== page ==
Lin Yi-hsiung sworn in as new DPP chairman

Taipei, 1 August 1998

Mr. Lin Yi-hsiung On 1 August 1998, Mr. Lin Yi-hsiung was sworn in as chairman of the leading opposition Democratic Progressive Party (DPP).

Mr. Lin, age 56, said during the swearing-in ceremony: "It is the DPP's goal that people in Taiwan can create their own country and enjoy equality and dignity like people in other nations."

He added: "Although people in Taiwan have different opinions about what Taiwan's future holds, they have a clear consensus that Taiwan's future should be decided by Taiwanese people themselves."

Before Lin's inauguration ceremony, some 20 members of a Movement for Nation-Building rallied outside the DPP headquarters to protest the policies of outgoing chairman Hsu Hsin-liang, who had advocated a controversial "westward" policy of exchanges and engagement with Beijing.

The protestors held Mr. Hsu indirectly responsible for the recent kidnap and murder of Kaohsiung city councillor Lin Tin-chuan in China, which has fueled anti-China sentiment in Taiwan. One of the protestors slapped Hsu in the face as he walked to the venue for Lin's swearing-in ceremony.

The new DPP chairman and other seven pro-independence activists were jailed in December 1979, when Formosa magazine, with which they were associated, organized Taiwan's first-ever Human Rights Day celebration in the Souther port-city of Kaohsiung. The event, referred to as the Kaohsiung Incident, became a turning-point in Taiwan's history, because it galvanized the native Taiwanese (85 percent of the population) into political action.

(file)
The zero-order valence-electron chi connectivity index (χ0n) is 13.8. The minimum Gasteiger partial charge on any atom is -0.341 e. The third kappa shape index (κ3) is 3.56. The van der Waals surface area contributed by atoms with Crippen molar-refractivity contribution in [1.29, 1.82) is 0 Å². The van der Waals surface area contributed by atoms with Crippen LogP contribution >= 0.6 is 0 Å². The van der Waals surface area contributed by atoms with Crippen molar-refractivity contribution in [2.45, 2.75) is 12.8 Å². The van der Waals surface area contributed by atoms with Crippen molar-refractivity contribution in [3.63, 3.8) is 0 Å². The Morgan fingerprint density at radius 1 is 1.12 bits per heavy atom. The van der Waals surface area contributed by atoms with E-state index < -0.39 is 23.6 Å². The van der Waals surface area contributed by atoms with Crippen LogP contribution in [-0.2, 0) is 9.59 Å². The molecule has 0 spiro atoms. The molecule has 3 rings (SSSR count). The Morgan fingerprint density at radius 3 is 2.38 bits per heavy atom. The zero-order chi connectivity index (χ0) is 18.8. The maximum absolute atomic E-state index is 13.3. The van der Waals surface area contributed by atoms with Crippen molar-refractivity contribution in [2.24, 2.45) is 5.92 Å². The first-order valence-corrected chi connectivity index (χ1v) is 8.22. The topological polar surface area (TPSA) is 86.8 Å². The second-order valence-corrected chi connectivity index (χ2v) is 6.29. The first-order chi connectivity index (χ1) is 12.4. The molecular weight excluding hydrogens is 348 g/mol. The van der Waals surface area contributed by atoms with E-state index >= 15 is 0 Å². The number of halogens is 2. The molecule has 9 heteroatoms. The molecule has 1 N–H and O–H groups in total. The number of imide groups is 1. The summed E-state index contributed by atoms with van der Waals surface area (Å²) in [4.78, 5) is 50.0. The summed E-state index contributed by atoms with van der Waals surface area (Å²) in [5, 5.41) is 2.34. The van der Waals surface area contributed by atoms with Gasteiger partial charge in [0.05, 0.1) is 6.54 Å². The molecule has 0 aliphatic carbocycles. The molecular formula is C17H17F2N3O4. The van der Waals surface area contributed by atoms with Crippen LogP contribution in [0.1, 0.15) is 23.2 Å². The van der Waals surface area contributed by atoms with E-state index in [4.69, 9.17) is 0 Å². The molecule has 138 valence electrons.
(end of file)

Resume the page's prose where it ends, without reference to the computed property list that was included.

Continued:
His life took a tragic turn in the aftermath of the Kaohsiung Incident: and on 28 February 1980 - while he was in prison - his mother and twin-daughters were murdered in their home in downtown Taipei, while the house was under surveillance by the secret police. A third daughter was injured severely from knife stabbings, but survived. The Kuomintang authorities never solved the murder although there were strong indications of involvement by the secret police.

Mr. Lin was released in 1984; most of the others not until 1987-88.

The pro-independence DPP was founded on 28 September 1986 in spite of the ban on opposition parties. In the following year, mid-1987, the Kuomintang lifted Martial Law and the ban on opposition parties.

In local polls last November, the DPP won a major election victory, and inflicted the worst defeat in half a century on the KMT, winning 12 of the 23 administrative posts at stake to double their previous share.

* * * * * * * * * * * * * * *

Back to: News and Current Events